Local Content policy must embrace strong regulatory practices to protect against `fronting’ – UG Business Professor

In a country where dishonesty is pervasive…

Professor Leyland Lucas

Dr Leyland Lucas,  Visiting Professor at the School of Entrepreneur-ship and Business Innovation (SEBI) at the University of Guyana has said that the pursuit of an effective local content policy for the oil and gas industry must seek, among other things, to create a local content policy that seeks to bring an equity of benefits.

“Whenever new opportunities arise, there will always be efforts to accrue benefits by some who are not entitled to do so. Particularly in a country such as ours where control systems are stretched and dishonesty is pervasive, regulations must be enacted against such things as ‘fronting.’ Strong regulatory controls must be established to guard against firms using nefarious means to indicate their eligibility. While no fool-proof system can be designed, there must be enough sizeable penalties to serve as disincentives to those who seek to violate the rules,” the UG Professor writes in an article published in this issue of the Stabroek Business.

Professor Lucas says, meanwhile, that the building of a strong educational system is essential if Guyana is to benefit from an oil and gas-driven local content policy. “For me, a strong educational system is essential to benefitting from any local content policy. The educational system must provide the skills needed by local firms that are either positioned or are seeking to position themselves to benefit from any local content policy,” Professor Lucas says in a paper titled ‘Challenges to Local Content Policy’ prepared for publication in the Stabroek Business.

And according to Dr. Lucas, Guyana may, as yet, still not have such an education system. “Over the years, we have seen tertiary institutions receiving limited resources. One does not produce engineers, supply chain management experts, logistics personnel, managers and forensic accountants overnight, Lucas says, adding that “doing so requires years of investment in academic offerings.” The university academic says in his article that such investments “require the recruitment of highly qualified and committed faculty, capable and innovative academic administrators, provision of equipment on which state-of-the-art training can occur, construction of modern training facilities and a shift in the approach to learning,” which shift, her said, should emphasize both risk-taking and innovativeness “as against the current focus on rote learning and regurgitative practices.”

And Lucas says in his article that the requirement that a specific percentage of inputs be produced by local manufacturers represents one of the simplest ways in which local firms can benefit through backward linkages. However, he contends that in order to exploit these opportunities there is need for a vibrant manufacturing base, one that can deliver inputs in a timely manner. “To do so the manufacturing base must exist and delivery systems must be reliable. These are inseparable as products that cannot be delivered are valueless. Hence there must be some commitment, (locally) to building a manufacturing base supported by a reliable logistics system to ensure timely delivery.”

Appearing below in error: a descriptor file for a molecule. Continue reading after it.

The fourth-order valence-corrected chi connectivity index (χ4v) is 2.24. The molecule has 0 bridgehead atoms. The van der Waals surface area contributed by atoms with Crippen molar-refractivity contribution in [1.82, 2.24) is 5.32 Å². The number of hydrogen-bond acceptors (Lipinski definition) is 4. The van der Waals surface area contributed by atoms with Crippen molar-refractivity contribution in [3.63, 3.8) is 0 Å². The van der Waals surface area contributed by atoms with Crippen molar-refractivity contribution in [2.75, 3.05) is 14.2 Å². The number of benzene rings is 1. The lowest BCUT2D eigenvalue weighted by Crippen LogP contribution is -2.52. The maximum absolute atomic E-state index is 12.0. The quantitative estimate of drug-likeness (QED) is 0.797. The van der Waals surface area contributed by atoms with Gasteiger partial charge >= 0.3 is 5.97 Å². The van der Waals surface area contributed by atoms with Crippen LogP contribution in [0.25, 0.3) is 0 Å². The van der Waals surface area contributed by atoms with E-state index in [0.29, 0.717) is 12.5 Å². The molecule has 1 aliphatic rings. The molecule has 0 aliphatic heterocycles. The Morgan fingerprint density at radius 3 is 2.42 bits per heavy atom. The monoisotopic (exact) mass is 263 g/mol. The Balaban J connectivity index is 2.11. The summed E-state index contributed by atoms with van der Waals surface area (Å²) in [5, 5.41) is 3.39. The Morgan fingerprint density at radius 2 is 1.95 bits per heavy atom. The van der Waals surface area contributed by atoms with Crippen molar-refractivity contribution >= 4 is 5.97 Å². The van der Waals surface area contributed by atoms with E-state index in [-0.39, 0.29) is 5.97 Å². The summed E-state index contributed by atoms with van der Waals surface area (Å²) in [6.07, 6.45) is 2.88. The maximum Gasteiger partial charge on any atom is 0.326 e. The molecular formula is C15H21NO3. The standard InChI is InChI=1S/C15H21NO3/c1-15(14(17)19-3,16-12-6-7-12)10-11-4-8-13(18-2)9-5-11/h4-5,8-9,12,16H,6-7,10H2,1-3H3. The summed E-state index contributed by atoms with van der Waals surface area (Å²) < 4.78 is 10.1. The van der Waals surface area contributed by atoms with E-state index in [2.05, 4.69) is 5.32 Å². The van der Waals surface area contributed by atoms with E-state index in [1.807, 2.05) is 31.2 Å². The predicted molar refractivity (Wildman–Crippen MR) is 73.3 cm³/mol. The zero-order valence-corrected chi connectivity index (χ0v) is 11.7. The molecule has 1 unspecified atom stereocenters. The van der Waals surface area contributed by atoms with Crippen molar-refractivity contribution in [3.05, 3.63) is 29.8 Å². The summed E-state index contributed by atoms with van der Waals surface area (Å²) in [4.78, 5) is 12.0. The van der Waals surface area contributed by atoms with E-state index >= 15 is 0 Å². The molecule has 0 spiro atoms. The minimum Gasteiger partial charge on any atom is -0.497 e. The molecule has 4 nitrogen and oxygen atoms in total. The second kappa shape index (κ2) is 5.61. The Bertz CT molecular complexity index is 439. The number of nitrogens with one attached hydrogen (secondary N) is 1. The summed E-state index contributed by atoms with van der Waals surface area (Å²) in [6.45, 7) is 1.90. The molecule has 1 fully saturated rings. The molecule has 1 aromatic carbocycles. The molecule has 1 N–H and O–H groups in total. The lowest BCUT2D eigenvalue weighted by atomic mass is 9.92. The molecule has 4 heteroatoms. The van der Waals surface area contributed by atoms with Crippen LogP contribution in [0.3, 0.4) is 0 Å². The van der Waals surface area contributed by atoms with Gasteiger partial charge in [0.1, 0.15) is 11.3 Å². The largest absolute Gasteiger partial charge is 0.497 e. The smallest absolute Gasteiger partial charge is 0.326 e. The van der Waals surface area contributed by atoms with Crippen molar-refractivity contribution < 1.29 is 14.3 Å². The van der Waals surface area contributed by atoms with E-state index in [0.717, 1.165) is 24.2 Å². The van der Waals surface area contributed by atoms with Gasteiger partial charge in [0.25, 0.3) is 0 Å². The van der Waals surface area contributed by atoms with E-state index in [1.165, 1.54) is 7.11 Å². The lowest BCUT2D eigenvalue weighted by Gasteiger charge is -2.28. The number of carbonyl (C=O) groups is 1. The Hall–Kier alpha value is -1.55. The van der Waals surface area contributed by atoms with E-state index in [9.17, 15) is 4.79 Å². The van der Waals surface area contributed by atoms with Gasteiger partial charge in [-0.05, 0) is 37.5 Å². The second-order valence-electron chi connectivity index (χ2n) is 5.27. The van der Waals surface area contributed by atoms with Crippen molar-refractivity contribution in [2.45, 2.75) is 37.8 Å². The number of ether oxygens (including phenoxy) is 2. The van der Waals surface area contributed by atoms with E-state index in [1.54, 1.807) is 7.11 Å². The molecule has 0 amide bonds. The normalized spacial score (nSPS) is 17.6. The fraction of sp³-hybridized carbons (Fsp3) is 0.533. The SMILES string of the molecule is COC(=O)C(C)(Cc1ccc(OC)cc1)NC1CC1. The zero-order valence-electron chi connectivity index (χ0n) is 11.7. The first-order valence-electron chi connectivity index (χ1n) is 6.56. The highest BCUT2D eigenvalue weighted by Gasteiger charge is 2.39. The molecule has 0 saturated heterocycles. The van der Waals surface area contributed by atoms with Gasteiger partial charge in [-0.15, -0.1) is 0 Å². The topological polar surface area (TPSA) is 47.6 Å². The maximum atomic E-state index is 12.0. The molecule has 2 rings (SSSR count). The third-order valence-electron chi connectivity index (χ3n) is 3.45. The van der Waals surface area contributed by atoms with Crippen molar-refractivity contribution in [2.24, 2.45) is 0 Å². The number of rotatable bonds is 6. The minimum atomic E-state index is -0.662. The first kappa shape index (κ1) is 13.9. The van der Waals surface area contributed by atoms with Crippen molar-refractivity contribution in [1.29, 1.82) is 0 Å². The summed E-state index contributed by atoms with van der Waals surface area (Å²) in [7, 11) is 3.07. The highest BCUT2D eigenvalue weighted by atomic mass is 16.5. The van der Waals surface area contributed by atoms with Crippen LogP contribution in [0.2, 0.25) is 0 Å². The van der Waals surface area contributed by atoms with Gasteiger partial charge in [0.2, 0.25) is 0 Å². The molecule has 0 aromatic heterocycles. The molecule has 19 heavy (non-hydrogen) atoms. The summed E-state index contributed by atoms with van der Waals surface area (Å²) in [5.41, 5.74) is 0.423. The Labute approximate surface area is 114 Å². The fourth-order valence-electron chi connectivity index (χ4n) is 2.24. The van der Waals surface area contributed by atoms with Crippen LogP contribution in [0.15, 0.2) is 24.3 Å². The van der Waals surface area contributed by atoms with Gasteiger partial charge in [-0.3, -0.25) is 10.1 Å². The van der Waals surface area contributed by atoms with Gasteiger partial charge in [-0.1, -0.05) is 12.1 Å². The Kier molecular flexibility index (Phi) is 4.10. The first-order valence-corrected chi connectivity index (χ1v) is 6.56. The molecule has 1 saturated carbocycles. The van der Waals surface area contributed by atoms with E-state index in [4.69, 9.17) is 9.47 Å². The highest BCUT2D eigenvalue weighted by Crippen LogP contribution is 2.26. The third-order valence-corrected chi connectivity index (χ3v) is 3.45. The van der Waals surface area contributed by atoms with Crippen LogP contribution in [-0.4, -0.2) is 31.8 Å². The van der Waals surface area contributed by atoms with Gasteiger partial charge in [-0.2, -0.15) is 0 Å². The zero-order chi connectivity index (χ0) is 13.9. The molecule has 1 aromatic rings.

The strengths of a robust local content policy, however, do not gainsay the threatened downside of what he describes as a “Johnny come lately” effect on material supplies. He explained that firms capable of supplying items to the oil and gas sector, upon discovering that the prices being offered “are significantly higher than what is paid elsewhere may withdraw from the traditional market thereby creating an artificial shortage. “With that shortage comes rising prices and possible health consequences for the remaining populace. Thus, as part of local content policy one must attempt to ascertain the possible effects of supply diversion.”

Lucas says that similar instances of artificial shortages can also emerge for human capital in already undersupplied areas. He contends that “if nurses, doctors and other critical human resources determine that through local content policy they can benefit from increased earnings, then they will opt to pursue this option. By doing so it again creates artificial shortages in other already stretched areas.”

The UG Business Professor says, however, that amid concerns about artificial shortages, one possible unintended but highly beneficial consequence of any local content policy “could be a significant shift of population away from the coastline towards regions close to the oil and gas sector. He said that while it is possible that a significant number of supplies which can yield returns from local content policy are likely to come from the coastline and traditional regions of production, “incentives could be provided to encourage firms to relocate to areas currently underpopulated,” Lucas added.

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